Peter Atkins: Readymade abstraction - Art Collector

Issue 50, October - December 2009

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Peter Atkins cuts through the static of modern day life, finding sublime examples of readymade abstraction in everyday things like packaging, signs and even walls writes Ashley Crawford.

Some artists manage to divide their work practice and their real lives admirably, dividing their time neatly between the studio and home. Not Peter Atkins. His life is his art, the everyday detritus – whether exotic or mundane – finding its way onto the crazed palimpsest of the multi-hued tarpaulins and plywood panels that he uses as his base.

To describe Atkins as a restless artist would be an understatement. His paintings and drawings read like the diary of a Lonely Planet fetishist. There are imposing bodies of work based on his travels to Bangkok, Cairo, New Delhi, Hong Kong, Melbourne, Barcelona, Central and South America and, most recently, Los Angeles, each retaining Atkins’s trademark style while simultaneously reflecting the countries and cultures of their birth. Atkins himself says that the results are “examinations of the overlooked, the unseen and the incidental”.

A major new work by Atkins, inspired by his recent stay in Los Angeles, features in this year’s prestigious Clemenger Contemporary Art Award at the National Gallery of Victoria. This work continues his exploration of what he terms readymade abstraction, that is, abstract elements that exist in often prosaic forms within the urban landscape. This has prompted NGV curator Alex Baker to comment on this process as “an allusion to the appropriation embodied in Marcel Duchamp’s readymades, that is, objects that have been lifted from a utilitarian context and displayed as art … In Atkins’s case, he appropriates taken-for-granted elements, from mundane or sometimes out-of-date graphic design sources (which evoke a kind of formal, modernist appearance) and transforms them into large-scale paintings.”

But a term such as appropriation carries with it a sense of the ultra-cool, which in Atkins’s case captures only a small part of his practice. While he does collect imagery like a hyper-caffeinated bowerbird, Atkins does so with the clear passion of a visual detective.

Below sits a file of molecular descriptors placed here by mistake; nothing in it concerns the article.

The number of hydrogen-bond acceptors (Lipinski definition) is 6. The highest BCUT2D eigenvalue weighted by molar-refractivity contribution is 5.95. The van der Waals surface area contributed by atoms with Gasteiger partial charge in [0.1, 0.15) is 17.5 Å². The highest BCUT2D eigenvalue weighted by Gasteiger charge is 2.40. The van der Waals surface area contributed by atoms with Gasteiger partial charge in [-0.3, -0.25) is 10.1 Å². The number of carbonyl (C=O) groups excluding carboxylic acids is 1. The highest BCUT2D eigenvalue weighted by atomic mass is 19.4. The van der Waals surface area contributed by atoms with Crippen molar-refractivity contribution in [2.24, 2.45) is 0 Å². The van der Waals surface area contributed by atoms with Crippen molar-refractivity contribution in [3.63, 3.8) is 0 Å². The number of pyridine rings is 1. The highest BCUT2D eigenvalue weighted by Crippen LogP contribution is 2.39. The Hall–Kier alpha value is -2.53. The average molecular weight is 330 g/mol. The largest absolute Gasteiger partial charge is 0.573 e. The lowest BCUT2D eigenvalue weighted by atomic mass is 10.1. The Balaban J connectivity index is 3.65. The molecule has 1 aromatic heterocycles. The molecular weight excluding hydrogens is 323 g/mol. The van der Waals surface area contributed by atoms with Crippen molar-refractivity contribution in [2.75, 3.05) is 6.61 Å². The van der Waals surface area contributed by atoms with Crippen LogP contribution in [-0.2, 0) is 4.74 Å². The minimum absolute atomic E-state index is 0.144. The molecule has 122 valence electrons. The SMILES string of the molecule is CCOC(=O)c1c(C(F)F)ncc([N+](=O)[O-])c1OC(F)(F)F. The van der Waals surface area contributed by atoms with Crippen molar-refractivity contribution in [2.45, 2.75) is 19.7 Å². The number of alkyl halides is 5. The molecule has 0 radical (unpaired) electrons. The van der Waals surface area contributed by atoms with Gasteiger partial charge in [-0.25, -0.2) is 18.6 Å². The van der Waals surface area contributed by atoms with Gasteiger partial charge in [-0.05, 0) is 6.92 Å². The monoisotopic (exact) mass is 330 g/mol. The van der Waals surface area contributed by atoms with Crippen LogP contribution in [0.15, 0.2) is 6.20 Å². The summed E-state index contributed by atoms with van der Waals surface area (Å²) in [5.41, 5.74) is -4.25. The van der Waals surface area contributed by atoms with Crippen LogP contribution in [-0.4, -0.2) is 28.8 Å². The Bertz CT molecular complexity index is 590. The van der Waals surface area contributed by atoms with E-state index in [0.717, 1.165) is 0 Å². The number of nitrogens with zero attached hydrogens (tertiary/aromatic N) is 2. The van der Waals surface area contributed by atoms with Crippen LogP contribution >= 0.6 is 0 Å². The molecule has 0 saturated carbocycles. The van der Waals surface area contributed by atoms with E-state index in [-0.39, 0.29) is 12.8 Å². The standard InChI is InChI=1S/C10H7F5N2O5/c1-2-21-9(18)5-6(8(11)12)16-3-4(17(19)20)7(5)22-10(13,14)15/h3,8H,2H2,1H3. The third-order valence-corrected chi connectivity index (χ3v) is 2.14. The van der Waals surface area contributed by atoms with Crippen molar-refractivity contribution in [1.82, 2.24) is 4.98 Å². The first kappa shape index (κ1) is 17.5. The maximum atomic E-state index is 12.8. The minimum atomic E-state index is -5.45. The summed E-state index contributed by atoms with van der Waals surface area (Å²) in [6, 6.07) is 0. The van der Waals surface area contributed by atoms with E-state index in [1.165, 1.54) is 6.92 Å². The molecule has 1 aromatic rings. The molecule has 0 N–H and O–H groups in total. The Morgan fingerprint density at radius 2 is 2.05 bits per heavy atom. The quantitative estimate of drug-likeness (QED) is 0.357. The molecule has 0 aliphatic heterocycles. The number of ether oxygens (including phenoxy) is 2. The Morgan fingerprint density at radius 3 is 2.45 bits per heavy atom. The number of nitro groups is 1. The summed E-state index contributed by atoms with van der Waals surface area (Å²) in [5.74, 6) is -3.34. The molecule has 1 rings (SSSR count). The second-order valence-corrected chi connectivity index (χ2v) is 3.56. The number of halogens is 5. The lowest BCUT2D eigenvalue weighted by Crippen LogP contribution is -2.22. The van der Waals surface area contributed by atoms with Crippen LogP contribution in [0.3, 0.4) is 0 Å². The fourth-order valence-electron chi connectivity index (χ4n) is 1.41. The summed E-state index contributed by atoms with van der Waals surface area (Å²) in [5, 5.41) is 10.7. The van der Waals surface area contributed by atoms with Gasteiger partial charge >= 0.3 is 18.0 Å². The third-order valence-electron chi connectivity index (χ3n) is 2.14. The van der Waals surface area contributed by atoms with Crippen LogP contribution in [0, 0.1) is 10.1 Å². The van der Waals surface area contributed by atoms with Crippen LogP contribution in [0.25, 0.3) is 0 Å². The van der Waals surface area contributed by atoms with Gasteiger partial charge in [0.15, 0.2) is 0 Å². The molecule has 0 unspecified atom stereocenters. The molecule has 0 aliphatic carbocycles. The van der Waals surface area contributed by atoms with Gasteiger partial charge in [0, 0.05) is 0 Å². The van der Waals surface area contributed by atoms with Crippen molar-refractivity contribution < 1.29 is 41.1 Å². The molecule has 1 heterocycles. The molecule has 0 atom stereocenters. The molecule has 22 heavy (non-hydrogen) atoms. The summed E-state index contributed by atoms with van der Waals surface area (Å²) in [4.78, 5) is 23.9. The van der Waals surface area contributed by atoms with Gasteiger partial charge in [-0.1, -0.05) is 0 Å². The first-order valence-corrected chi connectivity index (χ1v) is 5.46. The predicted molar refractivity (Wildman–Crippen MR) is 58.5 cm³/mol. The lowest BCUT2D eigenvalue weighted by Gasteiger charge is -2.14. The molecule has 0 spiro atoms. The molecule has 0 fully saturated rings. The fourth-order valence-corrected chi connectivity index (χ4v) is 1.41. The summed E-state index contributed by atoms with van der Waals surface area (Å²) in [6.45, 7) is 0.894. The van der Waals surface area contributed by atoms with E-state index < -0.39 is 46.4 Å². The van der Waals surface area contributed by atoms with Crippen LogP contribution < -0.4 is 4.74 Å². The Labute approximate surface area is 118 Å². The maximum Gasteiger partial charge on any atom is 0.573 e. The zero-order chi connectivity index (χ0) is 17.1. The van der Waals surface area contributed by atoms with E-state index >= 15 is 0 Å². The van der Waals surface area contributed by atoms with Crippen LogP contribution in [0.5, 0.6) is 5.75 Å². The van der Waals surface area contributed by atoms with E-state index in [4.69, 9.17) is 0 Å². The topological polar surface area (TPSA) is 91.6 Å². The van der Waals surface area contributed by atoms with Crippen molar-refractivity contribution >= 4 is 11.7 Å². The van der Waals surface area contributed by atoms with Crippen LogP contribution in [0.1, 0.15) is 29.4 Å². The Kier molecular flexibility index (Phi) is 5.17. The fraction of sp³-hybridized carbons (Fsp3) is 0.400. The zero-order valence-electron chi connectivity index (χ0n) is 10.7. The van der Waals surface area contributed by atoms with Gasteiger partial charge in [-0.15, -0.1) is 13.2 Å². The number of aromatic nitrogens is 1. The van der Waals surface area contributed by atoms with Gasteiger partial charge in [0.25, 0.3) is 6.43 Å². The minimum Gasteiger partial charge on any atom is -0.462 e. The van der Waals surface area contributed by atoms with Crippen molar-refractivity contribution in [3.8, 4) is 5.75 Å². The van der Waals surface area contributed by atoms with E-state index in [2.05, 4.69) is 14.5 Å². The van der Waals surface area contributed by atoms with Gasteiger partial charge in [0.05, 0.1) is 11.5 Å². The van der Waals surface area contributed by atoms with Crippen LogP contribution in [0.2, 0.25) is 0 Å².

“I see this source material as markers or mapping points of my navigation through, and interaction with, the urban landscape,” Atkins says. “This unwanted and discarded material becomes a record of personal and shared experience. My interest lies in recording the human connectedness of the material and revealing the commonality of shared histories.”

Both his large tarpaulins and smaller journal works “explore existing narratives in found material,” Atkins says. Old books, children’s drawings, cassette tapes, stained mattresses, condom wrappers, confetti, discarded photographs – all are grist for his eclectic mill. But there is also a restless and questioning intelligence at play here. One of his discoveries during the recent Australia Council residency in Los Angeles was a set of Disney Color house paint sample cards found in the hardware mega chain store Home Depot. The same Disney that infiltrates American homes with Mickey Mouse also supplies a brand of home paints designed for baby’s nurseries and children’s bedrooms.
Interestingly, Walt Disney funded the California Institute of the Arts (CalArts) in the 1960s which has spawned such stylistically anti-Disney visionaries as Mike Kelley and Tony Oursler. But Atkins takes us in a different direction altogether. His paintings of Disney colour samples are entitled Disney Color Project/Readymade Abstraction, suggesting some bizarre amalgamation between the kindly kitsch of Walt and the surreal meandering of Marcel. But in fact it is the slick, ultra-mediated world of American packaging that Atkins takes as his springboard. Writing on this series, Atkins’ enthusiasm is palpable: “My immersion in the city and the ensuing avalanche of reference material encountered every day left an indelible impression. It enabled me to extend the way I looked at and considered abstract form within the landscape. Often these moments of discovery happened unexpectedly. On one occasion I found myself in the ubiquitous 99 cent store in Beverly Hills and discovered a small box labelled Medicated Cream with a sublime angular modernist design reminiscent of an early Eileen Gray textile design. Suddenly the endless world of American packaging, unseen or unnoticed to that point, seemed to reveal itself to me … What attracts me to certain types of forms and designs beyond their abstract potential is their commonness and the seemingly invisibility to most people. I am interested in how people perceive the things around them, how often the most beautiful things go unnoticed, I am attempting to re-present these things back to the viewer as a new way of looking at abstraction which sits somewhere between high and low art: a language of form stripped from popular culture without hierarchy that can be enjoyed by all audiences.”

Yet despite the mélange of source material Atkins encountered, the results are carefully pared back, owing as much to American minimalism and Australian modernism as it does to commercial packaging, cutting through the static of visual overload to create panels of surprisingly calming and elegant colouration. As he did in Bangkok, Barcelona and elsewhere, Atkins immersed himself in an alien environment, sucking in the calamitous ambience only to exude it anew, the chaos contemplated and calmed and brought into new life under his brush.

Studies, a solo exhibition of small-scale studies by Peter Atkins, will be staged at Greenaway Art Gallery in Adelaide from 16 October to 15 November 2009. His work also appears in the Clemenger Contemporary Art Award, on show at the Ian Potter Centre: NGV Australia in Melbourne until 7 February 2010.



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